ILNews

Court split on dismissing murder, attempted feticide charges

Back to TopCommentsE-mailPrintBookmark and Share

In a case of first impression involving a mother who ingested rat poison in an attempt to kill herself and her unborn child, one Indiana Court of Appeals judge felt that if the feticide statute is applied to women’s prenatal conduct, it might lead to a “slippery slope” in which a full range of a woman’s conduct while pregnant could fall under the feticide statute.

Bei Bei Shuai got pregnant during an affair with a married man, and when he ended their relationship, she decided to ingest rat poison to kill herself and her 33-week-old fetus. Both she and the fetus originally survived, but the baby had to be delivered by emergency C-section and died days later. The coroner concluded that A.S. died of “intracerebral hemorrhage due to maternal Coumadin ingestion.” Coumadin is a variant of an ingredient found in rat poison.

The state charged Shuai with felony murder and Class B felony attempted feticide. Shuai’s request for bail was denied, as was her motion to dismiss. Whether or not the murder and feticide statutes can be applied to a woman in this situation is one of first impression.

The appellate court unanimously agreed in Bei Bei Shuai v. State of Indiana, No. 49A02-1106-CR-486, that the trial court erred in denying Shuai’s request for bail. While evidence was presented to show she ingested rat poison with the intent to kill herself and her child, Shuai also presented evidence to support alternate explanations for the hemorrhage that led to A.S.’s death. The COA remanded for a determination of bail.

The judges split with regards to dismissing the charges against Shuai. The charging information said Shuai, on Dec. 23, 2010, knowingly killed her fetus that had attained viability when she ingested the rat poison and caused A.S. to be born in distress and subsequently die. Shuai claimed A.S. didn’t die on Dec. 23 because she was born alive and died on Jan. 3. When she died, she was no longer a fetus and now a human being.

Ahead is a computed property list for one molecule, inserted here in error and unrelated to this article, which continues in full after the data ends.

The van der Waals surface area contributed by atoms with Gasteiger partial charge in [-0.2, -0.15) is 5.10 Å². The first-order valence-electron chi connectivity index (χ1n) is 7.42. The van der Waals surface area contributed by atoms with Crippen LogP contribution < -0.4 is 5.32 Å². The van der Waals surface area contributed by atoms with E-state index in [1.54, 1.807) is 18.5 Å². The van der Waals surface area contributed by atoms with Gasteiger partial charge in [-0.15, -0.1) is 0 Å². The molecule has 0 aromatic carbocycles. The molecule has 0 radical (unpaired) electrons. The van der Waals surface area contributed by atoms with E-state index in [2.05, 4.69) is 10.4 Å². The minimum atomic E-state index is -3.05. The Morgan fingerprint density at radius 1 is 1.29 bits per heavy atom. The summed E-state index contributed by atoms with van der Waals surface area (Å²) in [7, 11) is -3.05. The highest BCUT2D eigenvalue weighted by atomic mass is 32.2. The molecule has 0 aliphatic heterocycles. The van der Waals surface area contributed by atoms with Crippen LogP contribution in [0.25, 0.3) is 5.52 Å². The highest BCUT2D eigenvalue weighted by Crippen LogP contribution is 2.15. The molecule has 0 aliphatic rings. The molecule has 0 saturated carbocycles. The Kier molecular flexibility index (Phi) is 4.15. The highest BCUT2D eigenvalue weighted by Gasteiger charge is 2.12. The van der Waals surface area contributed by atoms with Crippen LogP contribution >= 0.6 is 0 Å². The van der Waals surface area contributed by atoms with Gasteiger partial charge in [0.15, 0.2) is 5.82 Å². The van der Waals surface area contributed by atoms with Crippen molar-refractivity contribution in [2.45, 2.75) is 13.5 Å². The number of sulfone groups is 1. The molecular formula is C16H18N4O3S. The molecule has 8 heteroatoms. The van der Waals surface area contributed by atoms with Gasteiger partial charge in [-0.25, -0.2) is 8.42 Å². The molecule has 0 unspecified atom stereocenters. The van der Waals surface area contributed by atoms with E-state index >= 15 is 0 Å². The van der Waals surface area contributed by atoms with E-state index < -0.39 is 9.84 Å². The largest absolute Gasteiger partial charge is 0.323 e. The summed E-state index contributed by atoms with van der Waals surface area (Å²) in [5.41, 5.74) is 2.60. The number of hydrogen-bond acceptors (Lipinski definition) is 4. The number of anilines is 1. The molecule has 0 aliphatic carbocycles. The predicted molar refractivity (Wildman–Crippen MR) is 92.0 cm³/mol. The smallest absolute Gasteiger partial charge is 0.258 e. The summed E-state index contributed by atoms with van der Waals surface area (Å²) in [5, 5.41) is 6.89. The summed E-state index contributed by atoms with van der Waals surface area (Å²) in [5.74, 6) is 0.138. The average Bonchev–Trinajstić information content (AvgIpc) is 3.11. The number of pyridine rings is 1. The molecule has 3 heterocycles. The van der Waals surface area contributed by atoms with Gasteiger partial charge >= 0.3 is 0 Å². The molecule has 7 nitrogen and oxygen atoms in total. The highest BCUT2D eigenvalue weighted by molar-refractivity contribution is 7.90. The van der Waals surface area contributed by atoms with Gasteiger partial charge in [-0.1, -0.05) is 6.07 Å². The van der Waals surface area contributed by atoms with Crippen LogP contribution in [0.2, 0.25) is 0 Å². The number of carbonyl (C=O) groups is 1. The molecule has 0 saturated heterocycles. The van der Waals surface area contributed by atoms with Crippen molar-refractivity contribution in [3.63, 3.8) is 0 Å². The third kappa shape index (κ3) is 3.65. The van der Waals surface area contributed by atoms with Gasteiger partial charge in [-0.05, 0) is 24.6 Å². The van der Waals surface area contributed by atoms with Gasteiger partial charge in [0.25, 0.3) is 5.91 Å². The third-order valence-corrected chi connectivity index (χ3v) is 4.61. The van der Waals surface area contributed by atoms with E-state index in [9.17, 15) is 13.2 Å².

The state argued that even though A.S.’s birth changed her from a “viable fetus” to a “human being,” it was Shuai’s actions that caused her death and the date she took the rat poison doesn’t matter.

The majority held that the charging information isn’t defective and that the feticide is not ambiguous as applied here. The plain language of the statute encompasses Shuai’s alleged actions and she doesn’t have immunity from prosecution.

Judge Patricia Riley dissented because she believed the charges should be dismissed. The facts show that on Dec. 23, Shuai didn’t kill a viable fetus, and the state didn’t provide evidence that Shuai did anything to endanger A.S. after her birth. She disagreed with the state’s contention that the categories of “viable fetus” and “another human being” as defined in the murder statute, can be used interchangeably with the focus on Shuai’s actions, not A.S.’s legal status.

“By arguing that A.S.’s legal status as a viable fetus and as a human being are interchangeable, the State disregards legislative reality and impermissibly attempts to enlarge the murder statute,” she wrote. “In light of Indiana's long-standing statutory and case law history, I conclude that it was never the intention of the legislature that the feticide statute should be used to criminalize prenatal conduct of a pregnant woman. Rather, the statute should only be applied to third-party conduct which endangers or harms a non-viable fetus.”


 

ADVERTISEMENT

Post a comment to this story

COMMENTS POLICY
We reserve the right to remove any post that we feel is obscene, profane, vulgar, racist, sexually explicit, abusive, or hateful.
 
You are legally responsible for what you post and your anonymity is not guaranteed.